Fig 2. 20th-century Belgian artist René Magritte’s “The Treachery of Images.” The caption of the painting translates to “this is not a pipe.”
Because an AI does not appear to have any awareness of the outer world, its “understanding,” if it can be said to have any at all, must be limited to the sphere of its own inference processes. (2) And indeed, a computer program does have to possess precisely this sort of understanding in order to execute the tasks that are encoded within it; to perform its own procedures, the machine must “comprehend” the language in which it is programmed. Understanding, in this case, involves translating the higher-level language in which a program is written into lower-level machine code (i.e. the symbolic formal language). This sort of translation is the role of a compiler or an interpreter (I’ll be using these two words interchangeably, but there are some crucial differences. See footnote 3. Additionally, “executing” and “processing” a program are synonymous with interpreting it.) In very early programming languages, the compiler language, known as the “assembly language,” had a very strong, often one-to-one correspondence with machine code instructions, referring to addresses in a computer’s memory with function names like “add” or “jump” rather than cryptic bits like “00111001”. However, as computation became more complex and grew to encompass myriad combinations of different operations, encoding the interpreter in an assembly language became infeasible. Lisp, one of the first modern programming languages and also the focus of a great deal of AI research in the 20th century, featured an interpreter that wasn’t written in assembly language, or machine code, or any lower-level language. In fact, the interpreter for Lisp was written in Lisp itself. This might sound circular, and indeed it is. Lisp’s interpreter is known as a metacircular evaluator, not only because it is expressed in the same language that it evaluates, but also because, as this website explains, the foundational constructs of the language interpret or evaluate themselves.
But how is it possible that a program can interpret itself by referring to itself? We saw earlier that defining a pair of words in relation to each other, like “regain” and “recover,” doesn’t communicate any meaningful information about either one of them. Similarly, it seems like describing a computational expression by referring back to the expression itself doesn’t tell us anything we didn’t already know. And in fact, the aforementioned website makes a direct comparison between metacircular evaluators and circular definitions in dictionaries, noting that “[self-evaluation is] exactly like looking up a word in a dictionary and finding that the dictionary uses the original word.” While perhaps puzzling, the circular nature of interpretation in some programming languages should not be surprising to us. Just like the dictionary, a computer has to define the expressions of its language circularly; it isn’t aware of the objects that they represent in the real world, so the meanings that it assigns to the symbols of the language must ultimately point back to the original symbols themselves.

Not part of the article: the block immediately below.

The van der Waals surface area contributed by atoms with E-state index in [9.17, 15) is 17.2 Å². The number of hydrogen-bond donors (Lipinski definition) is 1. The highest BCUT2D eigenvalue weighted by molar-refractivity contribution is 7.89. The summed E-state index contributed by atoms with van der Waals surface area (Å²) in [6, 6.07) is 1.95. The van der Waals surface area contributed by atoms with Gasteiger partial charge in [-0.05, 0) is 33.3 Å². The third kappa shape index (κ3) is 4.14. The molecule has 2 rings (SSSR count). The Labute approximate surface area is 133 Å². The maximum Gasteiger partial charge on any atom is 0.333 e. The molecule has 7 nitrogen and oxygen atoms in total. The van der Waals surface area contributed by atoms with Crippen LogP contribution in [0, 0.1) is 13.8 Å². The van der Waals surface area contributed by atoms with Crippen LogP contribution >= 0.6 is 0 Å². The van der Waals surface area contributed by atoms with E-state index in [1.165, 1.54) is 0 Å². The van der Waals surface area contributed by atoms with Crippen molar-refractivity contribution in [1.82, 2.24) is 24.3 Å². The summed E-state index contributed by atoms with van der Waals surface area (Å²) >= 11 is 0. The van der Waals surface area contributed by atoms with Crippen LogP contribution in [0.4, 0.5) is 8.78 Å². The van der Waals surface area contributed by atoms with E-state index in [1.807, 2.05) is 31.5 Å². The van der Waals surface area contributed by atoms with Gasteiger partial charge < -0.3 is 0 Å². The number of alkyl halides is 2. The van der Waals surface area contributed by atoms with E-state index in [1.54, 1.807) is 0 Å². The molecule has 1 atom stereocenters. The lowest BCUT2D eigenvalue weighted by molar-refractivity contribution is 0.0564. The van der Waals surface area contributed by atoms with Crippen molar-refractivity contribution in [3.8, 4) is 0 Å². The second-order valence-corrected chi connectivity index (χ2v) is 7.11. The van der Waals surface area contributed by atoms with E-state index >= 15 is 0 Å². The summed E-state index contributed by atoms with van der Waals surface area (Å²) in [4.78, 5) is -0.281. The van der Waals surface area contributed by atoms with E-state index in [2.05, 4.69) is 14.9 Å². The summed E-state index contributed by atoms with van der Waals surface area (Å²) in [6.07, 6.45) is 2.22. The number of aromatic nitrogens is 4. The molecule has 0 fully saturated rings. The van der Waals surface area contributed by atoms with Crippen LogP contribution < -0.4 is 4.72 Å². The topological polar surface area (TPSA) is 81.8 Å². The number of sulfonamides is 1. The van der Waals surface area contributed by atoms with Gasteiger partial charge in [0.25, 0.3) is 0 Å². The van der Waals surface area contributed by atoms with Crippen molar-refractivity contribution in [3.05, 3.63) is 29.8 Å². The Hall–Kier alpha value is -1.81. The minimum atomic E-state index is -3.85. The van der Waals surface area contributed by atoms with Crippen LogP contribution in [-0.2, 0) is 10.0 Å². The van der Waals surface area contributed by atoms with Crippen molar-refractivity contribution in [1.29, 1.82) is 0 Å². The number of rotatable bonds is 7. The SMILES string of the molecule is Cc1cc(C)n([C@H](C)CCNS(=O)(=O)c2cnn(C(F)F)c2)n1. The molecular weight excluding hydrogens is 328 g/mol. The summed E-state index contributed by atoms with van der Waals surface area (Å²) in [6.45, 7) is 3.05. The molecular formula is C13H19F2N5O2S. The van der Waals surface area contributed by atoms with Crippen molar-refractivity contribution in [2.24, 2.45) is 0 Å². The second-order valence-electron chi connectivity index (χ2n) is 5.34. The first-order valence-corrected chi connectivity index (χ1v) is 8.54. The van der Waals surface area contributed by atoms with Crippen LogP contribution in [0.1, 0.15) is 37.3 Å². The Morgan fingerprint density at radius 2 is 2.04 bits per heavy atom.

So, how can an interpreter function properly if it is circular in nature? Has it really achieved anything meaningful if the expressions it interprets just evaluate to themselves? To answer these questions, it’s important to explain the crucial differences between computational evaluation and defining words in a human language. Explaining the meaning of a word in English always requires you to refer to some other word; evaluating a computational expression does not. For instance, the expression “3” always evaluates to “3,” and the operator “true” similarly evaluates to “true.” These may seem like trivial examples, but primitive expressions like these – i.e. numbers and true/false conditions, as well as arithmetical operations like “+” – constitute the fundamental constructs of the language Lisp. Any computation in Lisp, no matter how complex, will eventually be simplified to these primitive expressions. For example, the Lisp interpreter will evaluate the computation (eval ‘(+ a 5) ‘((a 10) (b 7)), which in English means “evaluate the expression ‘a + 5’ with the variables a = 10, b = 7,” by looking up the number corresponding to the variable “a” and then interpreting the original expression as “10 + 5” (4). The number 10 evaluates to itself, as does the number 5, so the only remaining step is to apply the desired computation by executing the addition of the two numbers through a lower-level language. Therefore, Lisp evaluates a given computation by reducing it to its primitive sub-expressions and then applies (executes) the resulting procedure. Sometimes, the applied expression contains computations that themselves need to be evaluated; this “nested evaluation” could occur, for example, if we changed the Lisp code above to (eval ‘(+a 5) ‘((a (+ 10 3) (b 7)), which signifies the command “evaluate the expression ‘a + 5’ with the variables a = 10 + 3, b = 7”. Thus, the interpreter first evaluates “10 + 3”, which it then applies to the expression “a + 5”, which is subsequently evaluated as “13 + 5.” Based on this recurring sequence of evaluating and applying, we see that the essence of the interpretation process is, as the authoritative textbook Structure and Interpretation of Computer Programs (SICP) states, “a basic cycle in which expressions are reduced to procedures to be applied to arguments, which in turn are reduced to new expressions to be evaluated, and so on, until we get down to symbols, whose values are looked up, and to primitive procedures, which are applied directly.”
Fig 3. The eval-apply cycle. Note that this diagram mentions “environments,” which are features of metacircular interpreters that I’ve neglected to discuss. (Honestly, I don’t fully understand them yet.)